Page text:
Volcanic ash closes European airports
An immense plume of volcanic ash cast a silent pall over the skies of Northern Europe on Thursday, grounding air traffic across Britain, Scandinavia and elsewhere, halting flights to and from North America, stranding travelers and isolating much of the continent to an extent that was without precedent in recent memory.
2:20 a.m. UPDATE:
According to the Associated Press, aviation authorities say Ireland has lifted restrictions on most of its airspace and reopened airports. The closure of British airspace was scheduled to last until at least 1 a.m. Saturday local time, with perhaps a few exceptions over Northern Ireland and Scotland. —
The culprit: an Icelandic volcano that could continue spewing grit into the atmosphere for months or years to come, experts said, although presumably without a continuing effect on air traffic. However, geologists said it was impossible to predict the behavior of the Eyjafjallajokull volcano, or the prevailing winds.
The material spewed by the volcano consists of fine, sharp-edged particles of rock and glass, most of them ranging in size from about one-twelfth of an inch in diameter down to about 1/25,000th of an inch, and they are capable of circulating in the upper atmosphere for months. If they are inhaled by humans or animals, they can damage air passages. If they are sucked in by a jet engine, they can shut the engine down.
Eurocontrol, Europe’s air traffic control organization, said flights could be disrupted through Saturday. A lack of wind meant the cloud remained dense and was drifting slowly to the east.
Volcanic eruptions “are such a complicated natural phenomenon that almost every one is unique . . . and the amount of ash produced during a given eruption or the length of the eruption is really something that we can’t predict,” said Earth scientist Olivier Bachmann of the University of Washington.
About 4,000 flights were canceled in Europe on Thursday, said Kyla Evans of Eurocontrol. The number could rise to 6,000 on Friday, she said, plus half of all transatlantic flights.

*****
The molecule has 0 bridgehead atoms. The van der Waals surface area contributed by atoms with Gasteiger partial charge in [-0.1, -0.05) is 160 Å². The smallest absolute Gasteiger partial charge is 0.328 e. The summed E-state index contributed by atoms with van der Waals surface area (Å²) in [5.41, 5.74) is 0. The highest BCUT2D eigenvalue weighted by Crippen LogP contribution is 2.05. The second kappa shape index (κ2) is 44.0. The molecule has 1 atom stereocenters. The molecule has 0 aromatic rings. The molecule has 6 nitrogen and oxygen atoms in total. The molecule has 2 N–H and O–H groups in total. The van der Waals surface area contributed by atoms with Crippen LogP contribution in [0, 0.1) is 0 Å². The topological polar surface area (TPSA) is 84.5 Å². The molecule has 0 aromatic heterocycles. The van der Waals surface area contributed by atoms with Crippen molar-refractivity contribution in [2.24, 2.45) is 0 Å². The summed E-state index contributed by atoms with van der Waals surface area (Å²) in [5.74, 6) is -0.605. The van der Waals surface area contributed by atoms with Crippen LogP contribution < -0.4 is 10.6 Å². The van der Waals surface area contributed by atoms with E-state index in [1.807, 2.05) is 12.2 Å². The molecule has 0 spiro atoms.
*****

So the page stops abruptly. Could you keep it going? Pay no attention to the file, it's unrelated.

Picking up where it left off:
Airports began closing in Britain at 7 a.m. Thursday as the threatening sulfuric cloud began to reach northern Scotland. Among the first to feel the effect directly were residents of the western Norwegian city of Bergen, who began to complain of a strong sulfuric smell about 1 p.m.
“It’s scary that it can spread so far. Just imagine if it had been poisonous,” resident Anne Tomte told the Norwegian newspaper BT.
By late afternoon, all airports in Britain, Ireland, Norway, Sweden and Denmark had been shut down. Finland also closed several of its airports. According to Scandinavian airline SAS, nearly three-quarters of its flights, 635 in all, had been canceled.
Cancellations were also reported in northern Germany, Belgium, the Netherlands, Switzerland and France, where the Charles de Gaulle airport in Paris was shut down. Ripples spread worldwide, as flights to Europe were canceled and flights from Europe failed to arrive. Several flights from the United States were forced to turn back.
It was unclear whether the ash cloud might affect plans for President Obama and other world leaders to attend the funeral Sunday of Polish President Lech Kaczynski, killed Saturday in a plane crash in western Russia.
Flights between Europe and North America represented nearly 15% of all international air travel in 2008, according to the International Air Transport Assn., the trade group that represents most major airlines. Flights in and out of Europe represent nearly 32% of all international flights, according to the IATA.